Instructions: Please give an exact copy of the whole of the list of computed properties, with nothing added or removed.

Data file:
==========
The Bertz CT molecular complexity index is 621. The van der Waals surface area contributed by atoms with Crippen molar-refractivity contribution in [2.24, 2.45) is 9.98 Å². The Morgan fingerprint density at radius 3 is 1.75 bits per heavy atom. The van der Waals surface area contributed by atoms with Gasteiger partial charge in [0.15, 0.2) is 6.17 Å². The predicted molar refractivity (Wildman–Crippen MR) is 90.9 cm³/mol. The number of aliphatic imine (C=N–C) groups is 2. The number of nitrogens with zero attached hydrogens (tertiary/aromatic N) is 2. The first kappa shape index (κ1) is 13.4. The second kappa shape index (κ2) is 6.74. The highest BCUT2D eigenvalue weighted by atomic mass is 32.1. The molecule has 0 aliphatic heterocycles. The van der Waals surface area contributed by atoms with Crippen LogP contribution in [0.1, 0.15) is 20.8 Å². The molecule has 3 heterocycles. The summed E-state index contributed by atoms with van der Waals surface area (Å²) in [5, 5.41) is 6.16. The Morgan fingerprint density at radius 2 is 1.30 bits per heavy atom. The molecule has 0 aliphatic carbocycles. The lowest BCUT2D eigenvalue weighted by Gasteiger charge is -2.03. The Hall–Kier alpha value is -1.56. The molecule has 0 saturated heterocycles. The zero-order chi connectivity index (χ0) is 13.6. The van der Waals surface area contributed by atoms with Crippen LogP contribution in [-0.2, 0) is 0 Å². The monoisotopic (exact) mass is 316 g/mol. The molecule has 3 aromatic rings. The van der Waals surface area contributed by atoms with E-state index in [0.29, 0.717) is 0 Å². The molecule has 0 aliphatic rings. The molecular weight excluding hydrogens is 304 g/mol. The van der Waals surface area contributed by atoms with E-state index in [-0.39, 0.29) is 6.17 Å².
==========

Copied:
The Bertz CT molecular complexity index is 621. The van der Waals surface area contributed by atoms with Crippen molar-refractivity contribution in [2.24, 2.45) is 9.98 Å². The Morgan fingerprint density at radius 3 is 1.75 bits per heavy atom. The van der Waals surface area contributed by atoms with Gasteiger partial charge in [0.15, 0.2) is 6.17 Å². The predicted molar refractivity (Wildman–Crippen MR) is 90.9 cm³/mol. The number of aliphatic imine (C=N–C) groups is 2. The number of nitrogens with zero attached hydrogens (tertiary/aromatic N) is 2. The first kappa shape index (κ1) is 13.4. The second kappa shape index (κ2) is 6.74. The highest BCUT2D eigenvalue weighted by atomic mass is 32.1. The molecule has 0 aliphatic heterocycles. The van der Waals surface area contributed by atoms with Crippen LogP contribution in [0.1, 0.15) is 20.8 Å². The molecule has 3 heterocycles. The summed E-state index contributed by atoms with van der Waals surface area (Å²) in [5, 5.41) is 6.16. The Morgan fingerprint density at radius 2 is 1.30 bits per heavy atom. The molecule has 0 aliphatic carbocycles. The lowest BCUT2D eigenvalue weighted by Gasteiger charge is -2.03. The Hall–Kier alpha value is -1.56. The molecule has 0 saturated heterocycles. The zero-order chi connectivity index (χ0) is 13.6. The van der Waals surface area contributed by atoms with Crippen LogP contribution in [-0.2, 0) is 0 Å². The monoisotopic (exact) mass is 316 g/mol. The molecule has 3 aromatic rings. The van der Waals surface area contributed by atoms with E-state index in [0.29, 0.717) is 0 Å². The molecule has 0 aliphatic rings. The molecular weight excluding hydrogens is 304 g/mol. The van der Waals surface area contributed by atoms with E-state index in [-0.39, 0.29) is 6.17 Å².